As a good parent, you want to make certain your young children are raised well, even should your life end unexpectedly.
So you look to name the legal guardian of your minor children through a Last Will and Testament, to provide both financial security and parental-type supervision for your young children should you and your spouse die while your children are still young.
But it is critical to understand a very important fact: a Last Will & Testament cannot designate "legal" guardianship, and never can.
Only a COURT can order the appointment of a guardian over another person, including minor children.
When one parent or spouse dies, the other parent or spouse continues to be the "guardian" of the children (except in the most extraordinary of circumstances).
Should the second parent or spouse die, a provision in a Last Will & Testament suggesting that a specific person be named as guardian can be looked upon by the appropriate family court or probate court as guidance when creating a guardianship for the minor children.
BUT LET'S BE CLEAR: NO DOCUMENT CAN BE CREATED PRIOR TO DEATH THAT WOULD OFFICIALLY OR LEGALLY APPOINT A GUARDIAN FOR MINOR CHILDREN.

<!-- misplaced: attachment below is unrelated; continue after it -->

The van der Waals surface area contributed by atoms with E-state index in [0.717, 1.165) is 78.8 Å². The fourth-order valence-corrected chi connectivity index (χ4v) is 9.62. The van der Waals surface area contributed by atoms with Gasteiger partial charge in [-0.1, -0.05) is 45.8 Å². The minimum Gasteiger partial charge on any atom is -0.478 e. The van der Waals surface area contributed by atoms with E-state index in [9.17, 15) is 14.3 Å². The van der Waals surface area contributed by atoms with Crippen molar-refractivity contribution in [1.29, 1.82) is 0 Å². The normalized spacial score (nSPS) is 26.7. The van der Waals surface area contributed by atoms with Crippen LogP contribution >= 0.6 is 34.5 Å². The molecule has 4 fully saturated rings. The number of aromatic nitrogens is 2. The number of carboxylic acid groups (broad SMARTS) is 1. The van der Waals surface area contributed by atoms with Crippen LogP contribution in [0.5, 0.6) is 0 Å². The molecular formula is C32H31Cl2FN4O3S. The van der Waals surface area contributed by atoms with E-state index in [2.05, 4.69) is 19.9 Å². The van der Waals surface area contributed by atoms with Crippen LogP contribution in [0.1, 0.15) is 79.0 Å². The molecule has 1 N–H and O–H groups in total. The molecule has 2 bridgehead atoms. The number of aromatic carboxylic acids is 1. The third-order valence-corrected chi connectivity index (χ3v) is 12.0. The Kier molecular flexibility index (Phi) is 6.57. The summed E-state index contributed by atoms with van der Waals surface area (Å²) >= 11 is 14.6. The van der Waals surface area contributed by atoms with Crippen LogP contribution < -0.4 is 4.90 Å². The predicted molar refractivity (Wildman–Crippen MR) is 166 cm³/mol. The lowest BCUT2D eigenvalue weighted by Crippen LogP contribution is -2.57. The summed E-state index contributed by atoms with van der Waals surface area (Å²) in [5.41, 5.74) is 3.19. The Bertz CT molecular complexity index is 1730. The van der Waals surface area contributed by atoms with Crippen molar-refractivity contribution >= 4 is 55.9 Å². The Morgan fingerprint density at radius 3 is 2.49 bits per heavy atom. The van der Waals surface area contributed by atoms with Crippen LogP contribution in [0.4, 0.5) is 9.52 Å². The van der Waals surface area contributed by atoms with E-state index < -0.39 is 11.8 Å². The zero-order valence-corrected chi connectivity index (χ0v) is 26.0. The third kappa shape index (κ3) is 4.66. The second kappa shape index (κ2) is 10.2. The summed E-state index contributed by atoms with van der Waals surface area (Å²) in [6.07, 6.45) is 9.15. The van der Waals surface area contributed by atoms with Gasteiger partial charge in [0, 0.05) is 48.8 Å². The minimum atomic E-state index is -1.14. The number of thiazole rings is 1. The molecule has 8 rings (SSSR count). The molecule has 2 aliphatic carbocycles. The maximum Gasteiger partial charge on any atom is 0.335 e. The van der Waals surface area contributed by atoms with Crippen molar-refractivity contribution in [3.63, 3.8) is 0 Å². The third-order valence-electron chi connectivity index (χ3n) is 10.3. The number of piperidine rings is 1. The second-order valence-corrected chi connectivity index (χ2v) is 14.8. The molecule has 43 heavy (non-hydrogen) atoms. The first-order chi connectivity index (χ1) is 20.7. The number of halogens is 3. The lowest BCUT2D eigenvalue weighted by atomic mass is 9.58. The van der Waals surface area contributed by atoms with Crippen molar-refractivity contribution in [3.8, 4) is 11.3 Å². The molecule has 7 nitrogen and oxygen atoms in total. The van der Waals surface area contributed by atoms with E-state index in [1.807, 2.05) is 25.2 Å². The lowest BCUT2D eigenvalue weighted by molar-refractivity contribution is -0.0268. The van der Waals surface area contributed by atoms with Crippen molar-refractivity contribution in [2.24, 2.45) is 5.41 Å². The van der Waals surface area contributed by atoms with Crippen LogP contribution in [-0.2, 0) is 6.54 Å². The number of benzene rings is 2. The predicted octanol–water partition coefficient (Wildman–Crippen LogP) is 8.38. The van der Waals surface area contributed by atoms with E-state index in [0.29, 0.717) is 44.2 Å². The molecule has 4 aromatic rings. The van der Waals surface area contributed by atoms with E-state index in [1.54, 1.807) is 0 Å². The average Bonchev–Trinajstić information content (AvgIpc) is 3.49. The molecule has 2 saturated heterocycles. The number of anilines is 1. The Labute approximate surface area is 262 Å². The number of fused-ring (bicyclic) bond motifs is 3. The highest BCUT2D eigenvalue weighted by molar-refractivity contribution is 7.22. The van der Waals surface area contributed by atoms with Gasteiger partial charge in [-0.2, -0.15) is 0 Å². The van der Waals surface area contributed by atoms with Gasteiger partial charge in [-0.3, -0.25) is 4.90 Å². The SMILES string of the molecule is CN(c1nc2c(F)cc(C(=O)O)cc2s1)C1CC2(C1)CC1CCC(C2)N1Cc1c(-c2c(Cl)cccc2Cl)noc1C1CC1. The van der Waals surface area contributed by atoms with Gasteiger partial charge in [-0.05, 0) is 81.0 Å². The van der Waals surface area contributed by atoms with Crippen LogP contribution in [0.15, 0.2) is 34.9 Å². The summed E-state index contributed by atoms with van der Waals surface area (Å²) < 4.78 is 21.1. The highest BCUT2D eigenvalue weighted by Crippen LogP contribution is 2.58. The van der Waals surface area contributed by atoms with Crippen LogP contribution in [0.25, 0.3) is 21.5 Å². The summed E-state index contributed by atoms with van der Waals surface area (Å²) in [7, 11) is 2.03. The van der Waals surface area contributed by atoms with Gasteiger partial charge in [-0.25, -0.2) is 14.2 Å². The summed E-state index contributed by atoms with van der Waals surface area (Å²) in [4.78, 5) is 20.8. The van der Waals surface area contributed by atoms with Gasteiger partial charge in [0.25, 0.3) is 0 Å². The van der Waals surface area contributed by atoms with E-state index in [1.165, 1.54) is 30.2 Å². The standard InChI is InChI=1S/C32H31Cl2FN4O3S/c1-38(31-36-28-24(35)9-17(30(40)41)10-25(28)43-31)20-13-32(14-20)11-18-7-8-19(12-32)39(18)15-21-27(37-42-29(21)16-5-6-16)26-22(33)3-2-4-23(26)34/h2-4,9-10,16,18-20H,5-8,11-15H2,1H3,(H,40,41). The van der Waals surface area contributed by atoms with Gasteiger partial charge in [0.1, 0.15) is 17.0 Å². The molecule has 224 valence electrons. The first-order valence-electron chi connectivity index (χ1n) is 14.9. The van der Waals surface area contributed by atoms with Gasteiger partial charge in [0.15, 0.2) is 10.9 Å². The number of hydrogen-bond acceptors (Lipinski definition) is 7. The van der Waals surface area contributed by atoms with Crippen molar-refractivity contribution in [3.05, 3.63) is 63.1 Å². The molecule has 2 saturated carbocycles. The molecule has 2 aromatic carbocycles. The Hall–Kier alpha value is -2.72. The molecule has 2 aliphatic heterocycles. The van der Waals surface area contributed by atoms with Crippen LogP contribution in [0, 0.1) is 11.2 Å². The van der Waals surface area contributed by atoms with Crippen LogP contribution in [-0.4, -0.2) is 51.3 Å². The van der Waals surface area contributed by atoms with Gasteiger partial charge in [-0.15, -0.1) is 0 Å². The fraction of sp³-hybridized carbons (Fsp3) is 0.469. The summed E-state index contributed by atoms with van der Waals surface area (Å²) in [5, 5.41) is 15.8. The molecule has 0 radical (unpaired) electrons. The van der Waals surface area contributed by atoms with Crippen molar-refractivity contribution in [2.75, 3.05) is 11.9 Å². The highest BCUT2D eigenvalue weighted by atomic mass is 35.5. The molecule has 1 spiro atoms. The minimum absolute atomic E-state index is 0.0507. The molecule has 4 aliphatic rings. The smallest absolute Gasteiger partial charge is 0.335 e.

Rest assured, the Court always gives great weight to the person suggested in the parents' Last Will & Testament, since the parents usually have the "best interest of the child" in mind when suggesting such a guardian.
But no suggestion made by the parents is binding upon the court; rather, it is a suggestion that is given the appropriate weight by the court when making a decision regarding the appointment of a guardian via court order.
In short, yes, in a specific guardianship section contained in all of Standard Legal's Will documents written for people who have minor children. The Last Will & Testament documents created by Standard Legal contain the language suggesting a guardian for a person's children, should both parents die before those children reach the age of majority.
(Also, the Pour-Over Will included in the Living Trust documents contain provisions that suggest guardianship and permit parents to provide financially for their children should the parents die when the children are minors.)
While a Last Will and Testament does not truly create Guardianship automatically, but it is the best option available to parents to persuade the Court of their choice.
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